Narcolepsy is a lifelong disorder marked by an inability to control sleeping and waking stages. Due to this inability to regulate the sleep cycle, people with narcolepsy may irresistibly fall asleep at any given time throughout the day. These naps usually last for a brief period, but they can be dangerous if the individual is operating a vehicle or other large machinery. Narcolepsy affects both men and women, and the disease typically presents itself during childhood or adolescence. To better understand the day-to-day nature of narcolepsy, here is a guide to the symptoms of uncontrollable sleep:
The loss of voluntary muscle movement can also happen during sleep cycles, resulting in sleep paralysis. This decreased control over the muscles occurs during a normal sleep cycle, during the rapid eye movement phase (REM). Sleep paralysis can be a frightening experience, as it may feel like waking from a nightmare to find yourself entirely and permanently unable to move. The immediate shock is a natural response, but the NIH says sleep paralysis does not lead to permanent disability. Complete mobility typically returns almost immediately after the episode.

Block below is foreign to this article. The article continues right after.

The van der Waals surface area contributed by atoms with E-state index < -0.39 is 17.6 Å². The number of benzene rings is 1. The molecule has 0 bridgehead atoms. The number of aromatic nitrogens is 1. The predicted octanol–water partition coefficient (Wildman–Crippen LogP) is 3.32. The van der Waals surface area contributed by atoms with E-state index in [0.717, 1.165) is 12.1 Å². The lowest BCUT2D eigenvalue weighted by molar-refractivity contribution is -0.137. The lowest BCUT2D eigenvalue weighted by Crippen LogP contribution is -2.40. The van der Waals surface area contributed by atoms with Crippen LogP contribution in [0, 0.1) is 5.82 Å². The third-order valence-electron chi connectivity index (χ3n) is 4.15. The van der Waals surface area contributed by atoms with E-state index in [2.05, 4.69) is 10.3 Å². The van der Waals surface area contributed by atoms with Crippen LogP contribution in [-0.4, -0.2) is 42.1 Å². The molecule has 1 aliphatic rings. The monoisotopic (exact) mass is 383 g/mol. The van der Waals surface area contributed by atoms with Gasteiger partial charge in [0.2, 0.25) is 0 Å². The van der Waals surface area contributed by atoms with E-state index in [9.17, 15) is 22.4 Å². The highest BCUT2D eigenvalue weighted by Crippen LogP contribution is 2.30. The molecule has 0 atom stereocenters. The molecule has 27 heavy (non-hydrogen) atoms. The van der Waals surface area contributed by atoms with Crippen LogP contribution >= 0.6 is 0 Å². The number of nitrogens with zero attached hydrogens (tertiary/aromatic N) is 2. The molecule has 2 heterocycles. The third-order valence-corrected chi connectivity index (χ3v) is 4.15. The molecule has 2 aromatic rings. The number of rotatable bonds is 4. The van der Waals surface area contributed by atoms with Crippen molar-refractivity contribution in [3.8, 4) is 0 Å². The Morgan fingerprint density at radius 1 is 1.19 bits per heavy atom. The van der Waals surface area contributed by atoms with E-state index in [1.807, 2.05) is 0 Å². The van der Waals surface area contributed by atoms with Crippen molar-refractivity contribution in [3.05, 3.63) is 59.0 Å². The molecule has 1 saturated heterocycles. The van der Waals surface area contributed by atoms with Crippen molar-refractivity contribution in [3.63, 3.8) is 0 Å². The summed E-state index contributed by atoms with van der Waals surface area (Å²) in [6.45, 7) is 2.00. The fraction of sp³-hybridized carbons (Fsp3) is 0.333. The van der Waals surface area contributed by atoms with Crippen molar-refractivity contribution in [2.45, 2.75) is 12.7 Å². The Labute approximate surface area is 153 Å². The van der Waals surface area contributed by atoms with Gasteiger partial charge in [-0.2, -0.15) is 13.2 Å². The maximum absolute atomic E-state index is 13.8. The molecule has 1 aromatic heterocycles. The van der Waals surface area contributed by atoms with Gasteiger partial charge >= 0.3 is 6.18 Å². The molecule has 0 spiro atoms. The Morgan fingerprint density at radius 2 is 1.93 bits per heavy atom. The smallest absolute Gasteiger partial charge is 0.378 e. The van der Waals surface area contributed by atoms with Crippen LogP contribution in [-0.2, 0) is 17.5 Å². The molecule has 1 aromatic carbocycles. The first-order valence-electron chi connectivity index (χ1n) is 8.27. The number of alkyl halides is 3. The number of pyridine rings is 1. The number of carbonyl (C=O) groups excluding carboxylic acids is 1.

There is no cure for narcolepsy, but there are medications that doctors can prescribe to help. These might include stimulants to keep the person awake during the day or selective serotonin reuptake inhibitors, which suppress REM sleep to help alleviate the symptoms of cataplexy, hypnagogic hallucinations and sleep paralysis. Experts also advise sticking to a schedule and taking naps during the day if you can. Also, avoid nicotine and alcohol, as well as get moderate, regular exercise several hours before bedtime.